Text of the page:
The Daily Dish
October 12, 2017
It’s About More Than Jobs
Eakinomics: It’s About More Than Jobs
Reuters is reporting that “U.S. small-cap firms look to spend tax savings on tech, not jobs.” The article notes that “Reuters contacted the 100 largest companies by market value in the benchmark Russell 2000 index of U.S. small and mid-cap stocks as well as another 50 in the Russell 2000 with no analyst coverage. None of the 17 companies that responded to Reuters queries mentioned boosting their headcount.” The implied conclusion is that tax reform will “fail” because it will not create jobs.
This is simply wrong. The U.S. economy is very near full employment, at which point everyone who wants to be in the labor force will be, and of those, the only ones who will be unemployed are those transitioning from one job to another. That means that no amount of “stimulus” will raise employment — there just aren’t more workers. At present, population growth is roughly 0.7 percent annually. If the labor force participation rate remains unchanged, this translates into the need for 0.7 percent more jobs — about 90,000 jobs a month.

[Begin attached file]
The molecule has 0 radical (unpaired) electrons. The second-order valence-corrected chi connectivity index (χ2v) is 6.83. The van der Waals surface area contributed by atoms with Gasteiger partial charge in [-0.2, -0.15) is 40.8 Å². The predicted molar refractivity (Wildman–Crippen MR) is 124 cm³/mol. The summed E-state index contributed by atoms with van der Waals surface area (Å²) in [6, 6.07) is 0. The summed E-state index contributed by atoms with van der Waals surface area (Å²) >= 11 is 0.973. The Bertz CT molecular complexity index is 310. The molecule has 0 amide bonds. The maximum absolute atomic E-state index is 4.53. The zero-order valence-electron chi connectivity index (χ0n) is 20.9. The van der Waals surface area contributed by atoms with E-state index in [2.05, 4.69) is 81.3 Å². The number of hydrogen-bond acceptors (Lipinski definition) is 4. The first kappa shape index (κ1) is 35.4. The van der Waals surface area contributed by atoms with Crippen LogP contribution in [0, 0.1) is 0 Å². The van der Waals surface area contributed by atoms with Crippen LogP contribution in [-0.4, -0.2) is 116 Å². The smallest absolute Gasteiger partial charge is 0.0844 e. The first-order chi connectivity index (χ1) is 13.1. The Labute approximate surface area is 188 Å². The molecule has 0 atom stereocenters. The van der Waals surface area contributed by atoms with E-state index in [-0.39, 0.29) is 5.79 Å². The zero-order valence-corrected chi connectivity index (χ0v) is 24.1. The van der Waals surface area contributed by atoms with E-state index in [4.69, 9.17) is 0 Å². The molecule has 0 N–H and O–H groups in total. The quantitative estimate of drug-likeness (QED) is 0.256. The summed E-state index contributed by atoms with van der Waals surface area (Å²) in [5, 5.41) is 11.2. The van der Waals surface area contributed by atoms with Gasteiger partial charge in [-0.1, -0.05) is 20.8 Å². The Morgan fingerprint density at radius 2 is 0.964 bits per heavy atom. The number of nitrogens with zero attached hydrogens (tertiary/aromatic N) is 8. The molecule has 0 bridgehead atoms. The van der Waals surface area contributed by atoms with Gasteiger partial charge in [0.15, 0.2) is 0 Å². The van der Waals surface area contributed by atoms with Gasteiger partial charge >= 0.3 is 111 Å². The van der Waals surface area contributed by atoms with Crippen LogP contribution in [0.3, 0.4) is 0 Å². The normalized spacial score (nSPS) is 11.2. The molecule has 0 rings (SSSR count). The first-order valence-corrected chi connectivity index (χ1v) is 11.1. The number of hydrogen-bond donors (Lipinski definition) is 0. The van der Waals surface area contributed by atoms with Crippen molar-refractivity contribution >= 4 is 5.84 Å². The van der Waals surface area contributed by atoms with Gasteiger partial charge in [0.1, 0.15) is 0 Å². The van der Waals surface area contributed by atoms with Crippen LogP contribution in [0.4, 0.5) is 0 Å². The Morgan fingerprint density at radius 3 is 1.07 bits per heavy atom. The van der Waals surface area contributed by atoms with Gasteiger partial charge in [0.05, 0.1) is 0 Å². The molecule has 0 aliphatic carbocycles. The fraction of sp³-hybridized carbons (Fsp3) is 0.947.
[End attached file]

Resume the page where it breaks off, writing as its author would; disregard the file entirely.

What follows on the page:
What happens, then, if small-cap firms invest in technology? Their workers will become more productive. This, in turn, means that those firms can produce more with the same workers, and sell it to increase their earnings. Indeed, they could even give those same workers a raise and still not raise their unit labor costs because of the increased productivity. So, instead of tax reform manifesting itself as a larger payroll because of hiring, it manifests itself as a larger payroll because of rising wages.
This is exactly what one should want to have happen because of tax reform. Firms invest and innovate in the United States. They raise the wages of their workers. The United States becomes a more tax-competitive place on the globe and the standard of living rises in a sustained fashion. All of that is true even if tax reform does not change the pace of job creation, and it is a good thing.
Fact of the Day
Puerto Rico’s biggest source of debt comes from its government-owned and managed electric authority, PREPA, which is $9 billion in debt.